With a shortfall of more $5.7 million this fiscal year, Pembroke Pines cut travel expenses for employees, eliminated tuition reimbursement and shed capital expenditures. Now facing a $12.6 million deficit for the 2008-2009 fiscal year, city commissioners are considering cutting up to 49 positions, and raising firefighting fees from $153.48 to $223.

"I think we handled last year's budget responsibly," said commissioner Angelo Castillo, explaining why the city received just a few complaints."This year, fees will have to go up because we can't subsidize them with tax dollars any more."
Conversely, Weston anticipates a smaller hole in the upcoming budget: about $1.4 million, compared with $2 million for this fiscal year.

Weston cut its Fourth of July fireworks and holiday lighting displays.
Lori Schiller, president of the Fairways at Bonaventure Condominium Association, agreed with the decision. "I wish it didn't have to be, but somebody's got to cut someplace. I would definitely rather they cut the fireworks than police or firefighters."

Tamarac was one of the hardest hit this fiscal year. It eliminated 61 positions, and increased building fees and bus tickets for seniors and the disabled. The Caporella Aquatic Center was closed from December through February, and buses circulating through the city was cut from three to one. The city received about 10 complaints, mostly related to the reconfigured bus routes.

Trudging to the grocery store is all but impossible for Virginia Benacquisto, 73, who protested last year's cuts because she suffers from emphysema.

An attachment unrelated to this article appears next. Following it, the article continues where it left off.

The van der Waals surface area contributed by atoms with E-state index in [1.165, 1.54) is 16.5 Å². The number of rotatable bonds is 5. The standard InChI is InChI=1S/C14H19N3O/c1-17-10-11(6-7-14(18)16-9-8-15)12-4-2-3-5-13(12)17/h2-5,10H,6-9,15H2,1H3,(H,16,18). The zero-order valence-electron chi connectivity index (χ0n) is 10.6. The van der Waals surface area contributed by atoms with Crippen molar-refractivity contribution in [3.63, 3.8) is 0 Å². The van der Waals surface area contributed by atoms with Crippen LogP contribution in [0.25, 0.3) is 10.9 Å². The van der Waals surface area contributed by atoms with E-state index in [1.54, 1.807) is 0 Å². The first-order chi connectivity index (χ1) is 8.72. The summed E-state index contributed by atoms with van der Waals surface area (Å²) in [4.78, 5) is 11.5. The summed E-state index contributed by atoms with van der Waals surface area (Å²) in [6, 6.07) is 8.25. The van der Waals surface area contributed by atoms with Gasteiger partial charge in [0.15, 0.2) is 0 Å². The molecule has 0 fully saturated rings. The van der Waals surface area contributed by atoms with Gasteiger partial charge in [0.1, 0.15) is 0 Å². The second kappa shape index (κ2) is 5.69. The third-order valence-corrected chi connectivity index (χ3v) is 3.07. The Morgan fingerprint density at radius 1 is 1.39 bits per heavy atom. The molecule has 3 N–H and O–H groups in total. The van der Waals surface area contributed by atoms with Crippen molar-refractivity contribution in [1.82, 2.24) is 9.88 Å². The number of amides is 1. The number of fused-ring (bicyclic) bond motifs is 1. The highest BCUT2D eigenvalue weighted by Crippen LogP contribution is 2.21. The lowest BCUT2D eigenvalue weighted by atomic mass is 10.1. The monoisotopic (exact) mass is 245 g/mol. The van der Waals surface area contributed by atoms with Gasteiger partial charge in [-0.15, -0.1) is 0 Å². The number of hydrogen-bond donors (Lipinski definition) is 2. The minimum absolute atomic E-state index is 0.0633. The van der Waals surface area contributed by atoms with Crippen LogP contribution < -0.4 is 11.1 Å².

"We all depend on these buses," said Benacquisto, while holding an armful of groceries on the last remaining bus route. "We pay taxes and we need transportation."

For the coming budget year, no further cuts to the bus service are on tap, butthe city will likely raise its fire fee to $193, up from $141, to finance firefighter salaries and other costs, said finance director Steven Chapman.

Faced with a loss of $1.6 million in property tax revenue, Deerfield Beach this fiscal year halted financing for all but three city celebrations and began charging more for such programs as youth soccer and group swimming lessons. It also suggested a $1 cover charge for the Tuesday Night Beach Dance — and that provoked the largest outcry, although still only from a few callers, according to city figures.

"I don't think its fair," said Al Vialardi, 84. "City Hall should take care of it. I'm on a fixed budget."
Fort Lauderdale this year cut about $11 million by restructuring the pension system, freezing 60 jobs and directing maintenance crews to let the grass grow taller.

"Once residents saw that service levels didn't drop, we really didn't receive any complaints," said city spokesman Ted Lawson.
Fort Lauderdale resident Mel DiPietro said he doesn't trust what officials say about the budget.

"I remember [city officials] saying that city street maintenance would go downhill, and that safety services would be drastically reduced," said DiPietro, president of the Bermuda Riviera Association, which includes about 250 homes in Fort Lauderdale. "No one really saw that. So now if our local governments come out and say negative things in the future, why should we believe them?"